In 1981, Arne Cheyenne Johnson was accused of killing his landlord, Alan Bono. Ed and Lorraine Warren had been called prior to the killing to deal with the alleged demonic possession of the younger brother of Johnson's fiancée. The Warrens subsequently claimed that Johnson was also possessed. At trial, Johnson attempted to plead Not Guilty by Reason of Demonic Possession, but was unsuccessful with his plea. This story serves as the inspiration for The Conjuring: The Devil Made Me Do It (2021).[25] The case was described in the 1983 book The Devil in Connecticut by Gerald Brittle.

Snedeker house edit

In 1986, Ed and Lorraine Warren arrived and proclaimed the Snedeker house, a former funeral home, to be infested with demons. The case was featured in the 1993 book In a Dark Place: The Story of a True Haunting. A TV film that later became part of the Discovery Channel series A Haunting was produced in 2002. The Haunting in Connecticut, a film based on the Warrens' version of events and directed by Peter Cornwell, was released in 2009. Horror author Ray Garton, who wrote an account of the alleged haunting of the Snedeker family in Southington, Connecticut, later called into question the veracity of the accounts contained in his book, saying, "The family involved, which was going through some serious problems like alcoholism and drug addiction, could not keep their story straight, and I became very frustrated; it's hard writing a non-fiction book when all the people involved are telling you different stories".[11] To paranormal investigator Benjamin Radford, Garton said of Lorraine, "'If she told me the sun would come up tomorrow morning, I'd get a second opinion'".[26]

Smurl family edit

Pennsylvania residents Jack and Janet Smurl reported their home was disturbed by numerous supernatural phenomena, including sounds, smells and apparitions. The Warrens became involved and claimed that the Smurl home was occupied by four spirits and also a demon that allegedly sexually assaulted Jack and Janet. The Smurls' version of their story was the subject of a 1986 paperback titled The Haunted and television film of the same name directed by Robert Mandel.

Union Cemetery edit

Ed Warren's book Graveyard: True Hauntings from an Old New England Cemetery (St Martins Press, 1992) features a "White Lady" ghost which haunts Union Cemetery. He claimed to have "captured her essence" on film.[27]

Other activities edit

The Warrens were responsible for training several self-described demonologists, including Dave Considine[28] and their nephew John Zaffis.[29]

Ed Warren child sexual abuse accusation edit

In 2017, Judith Penney claimed that she had a 40-year sexual relationship with Ed, starting when she was 15. According to Penney, when she became pregnant, Lorraine persuaded her to have an abortion because the birth of a child would become a public scandal and could ruin the Warrens' business. Penney also claimed to have witnessed the couple engaged in physical abuse. Lorraine had it written into her contract for The Conjuring film series that she and Ed could not be portrayed having sex with each other, engaging in extramarital affairs, or engaging in crimes like sex with a minor.[30][31]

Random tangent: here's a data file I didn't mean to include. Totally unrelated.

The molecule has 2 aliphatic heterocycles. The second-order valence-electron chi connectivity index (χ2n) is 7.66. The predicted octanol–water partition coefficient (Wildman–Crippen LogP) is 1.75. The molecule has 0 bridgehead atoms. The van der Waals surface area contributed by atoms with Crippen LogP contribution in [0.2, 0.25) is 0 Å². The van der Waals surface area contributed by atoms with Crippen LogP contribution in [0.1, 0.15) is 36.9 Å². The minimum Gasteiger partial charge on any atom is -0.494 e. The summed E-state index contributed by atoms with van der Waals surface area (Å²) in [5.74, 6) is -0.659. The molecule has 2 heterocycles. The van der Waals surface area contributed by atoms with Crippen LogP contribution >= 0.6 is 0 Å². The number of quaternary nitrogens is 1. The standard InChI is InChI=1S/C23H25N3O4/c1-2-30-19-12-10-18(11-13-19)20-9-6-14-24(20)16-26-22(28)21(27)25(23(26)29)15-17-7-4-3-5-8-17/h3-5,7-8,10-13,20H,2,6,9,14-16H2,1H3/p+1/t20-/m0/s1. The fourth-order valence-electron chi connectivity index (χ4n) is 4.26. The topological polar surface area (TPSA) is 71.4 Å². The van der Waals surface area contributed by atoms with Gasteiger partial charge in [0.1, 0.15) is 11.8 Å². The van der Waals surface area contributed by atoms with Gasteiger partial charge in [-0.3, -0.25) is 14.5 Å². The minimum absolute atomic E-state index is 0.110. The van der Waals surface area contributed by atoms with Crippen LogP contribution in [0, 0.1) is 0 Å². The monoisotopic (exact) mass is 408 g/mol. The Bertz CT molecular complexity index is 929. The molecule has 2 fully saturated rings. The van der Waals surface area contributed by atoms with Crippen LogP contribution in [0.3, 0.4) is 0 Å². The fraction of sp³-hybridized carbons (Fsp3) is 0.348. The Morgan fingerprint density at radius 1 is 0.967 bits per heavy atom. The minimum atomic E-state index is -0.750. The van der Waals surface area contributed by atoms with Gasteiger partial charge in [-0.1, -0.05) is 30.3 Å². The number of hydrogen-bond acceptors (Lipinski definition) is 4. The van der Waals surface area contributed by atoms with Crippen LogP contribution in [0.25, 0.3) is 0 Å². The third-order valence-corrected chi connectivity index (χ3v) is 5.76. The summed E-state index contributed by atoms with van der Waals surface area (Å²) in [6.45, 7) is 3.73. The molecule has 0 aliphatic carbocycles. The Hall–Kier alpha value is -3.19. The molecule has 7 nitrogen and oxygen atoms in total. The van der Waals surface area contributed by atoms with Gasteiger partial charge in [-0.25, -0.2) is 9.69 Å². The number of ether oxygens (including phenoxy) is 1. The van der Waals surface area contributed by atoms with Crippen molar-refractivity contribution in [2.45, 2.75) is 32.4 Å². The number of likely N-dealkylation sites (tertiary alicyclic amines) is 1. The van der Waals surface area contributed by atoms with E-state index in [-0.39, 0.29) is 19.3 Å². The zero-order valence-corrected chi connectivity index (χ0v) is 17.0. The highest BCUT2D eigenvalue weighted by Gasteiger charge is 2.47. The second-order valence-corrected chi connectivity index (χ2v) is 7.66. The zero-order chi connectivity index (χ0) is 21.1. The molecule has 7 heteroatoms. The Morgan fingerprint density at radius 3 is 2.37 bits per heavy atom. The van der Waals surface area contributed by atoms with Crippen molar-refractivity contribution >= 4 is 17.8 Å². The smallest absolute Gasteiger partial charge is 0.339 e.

Personal life edit

Lorraine in 2013

Ed and Lorraine Warren were members of the Roman Catholic Church.[32] They married in 1945.[33] On January 11, 1946, Lorraine gave birth to their daughter named Judy Warren.[34][35]

The Warrens believed that demonic forces were likely to possess those who lack faith.[32]

Ed died on August 23, 2006, and Lorraine died on April 18, 2019.[36] They were both buried at Stepney Cemetery in Monroe, Connecticut.

Criticism edit

According to a 1997 interview with the Connecticut Post, Steve Novella and Perry DeAngelis investigated the Warrens for the New England Skeptical Society (NESS). They found the couple to be pleasant people, but their claims of demons and ghosts to be "at best, as tellers of meaningless ghost stories, and at worst, dangerous frauds." They took the $13 tour and looked at all the evidence the Warrens had for spirits and ghosts. They watched the videos and looked at the best evidence the Warrens had. Their conclusion was that "It's all blarney." They found common errors with flash photography and nothing evil in the artifacts the Warrens had collected. "They have... a ton of fish stories about evidence that got away... They're not doing good scientific investigation; they have a predetermined conclusion which they adhere to, literally and religiously," according to Novella. Lorraine Warren said that the problem with Perry and Steve is that "they don't base anything on a God". Novella responded, "It takes work to do solid, critical thinking, to actually employ your intellectual faculties and come to a conclusion that actually reflects reality ... That's what scientists do every day, and that's what skeptics advocate."[10]

In an article for The Sydney Morning Herald that examined whether supernatural films are really based on true events, that investigation was used as evidence to the contrary. As Novella is quoted, "They [the Warrens] claim to have scientific evidence which does indeed prove the existence of ghosts, which sounds like a testable claim into which we can sink our investigative teeth. What we found was a very nice couple, some genuinely sincere people, but absolutely no compelling evidence..."[37] While it was made clear that neither DeAngelis nor Novella thought the Warrens would intentionally cause harm to anyone, they did caution that claims like the Warrens' served to reinforce delusions and confuse the public about legitimate scientific methodology.[38]